Your daily dose of civil rights and related news
This is a theme I've been seeing a lot of lately: Immigrants being mistreated at detention centers.
Obama continued to hit the responsibility theme in his speech before the NAACP. It was a message met with "loud applause" by the influential civil rights groups.
On that point, Ta-Nehisi Coates (who is a strong supporter of the "responsibility" meme) is sick of media coverage that acts as if this message is something new and transgressive for the Black community.
Though I doubt Rep. John Lewis (D-GA) is actually in any serious electoral peril, I do expect the new wave of African-American politics to start flexing its muscle against the old guard shortly.
The NAACP will continue to push to have South Carolina remove the Confederate Battle Flag from the statehouse grounds.
IUPUI has finally apologized for disciplining an employee for reading a historical book about the KKK in his break room. At one point, the university said his actions constituted "racial harassment".
The DREAM Act is really in my opinion a no-brainer piece of legislation. John McCain, on the other hand, appears to be of many minds on the subject.
A White talk show host called Barack Obama an "oreo" the other day. Is it just me, or are Whites as much if not more invested in the view of Black culture as anti-achievement than the stereotypical arbiters of "authentic Blackness" are?
The Chicago Police Department has failed in its bid to fire an officer who beat a man handcuffed to a wheelchair.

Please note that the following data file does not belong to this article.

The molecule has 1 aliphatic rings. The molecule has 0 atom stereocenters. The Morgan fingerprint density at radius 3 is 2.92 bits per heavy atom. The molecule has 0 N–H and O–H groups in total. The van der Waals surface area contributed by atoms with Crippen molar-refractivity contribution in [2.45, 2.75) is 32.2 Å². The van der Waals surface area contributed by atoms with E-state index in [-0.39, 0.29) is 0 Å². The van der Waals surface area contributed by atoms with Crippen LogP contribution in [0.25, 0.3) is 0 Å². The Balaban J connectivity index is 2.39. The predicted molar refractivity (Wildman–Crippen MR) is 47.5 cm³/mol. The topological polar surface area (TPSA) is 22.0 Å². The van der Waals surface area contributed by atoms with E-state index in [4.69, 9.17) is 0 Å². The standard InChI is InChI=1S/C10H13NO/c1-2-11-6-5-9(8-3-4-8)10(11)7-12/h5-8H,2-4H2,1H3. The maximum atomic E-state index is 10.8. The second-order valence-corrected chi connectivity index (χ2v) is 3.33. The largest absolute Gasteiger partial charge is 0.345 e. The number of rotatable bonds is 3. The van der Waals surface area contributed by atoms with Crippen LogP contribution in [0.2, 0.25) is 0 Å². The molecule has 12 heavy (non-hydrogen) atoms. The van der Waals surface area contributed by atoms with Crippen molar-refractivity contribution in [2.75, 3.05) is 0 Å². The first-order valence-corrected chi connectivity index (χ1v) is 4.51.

Some federal agencies are looking to expand Title IX beyond sports, and into an even more macho realm: Science (Carleton College can show you how it's done).
A growing set of discrimination claims are centered around employers' beliefs that women with young families can't be good workers.
Italian driver forced to re-take road test because he's gay.
A Chicago Tribune editorial responds to the question: Why are there "Black" groups out there like the NAACP or the Black fraternities and sororities, but no comparable White groups? The answer: Because Blacks historically weren't allowed to join the "just-plain-American" groups.
In related news, my review of the upcoming movie "Bama Girl" is up on the LCCR's website. I say related because anybody who thinks there are no all-White sororities anymore has no experience with the University of Alabama.
An affirmative action success story responds to Stephen Carter.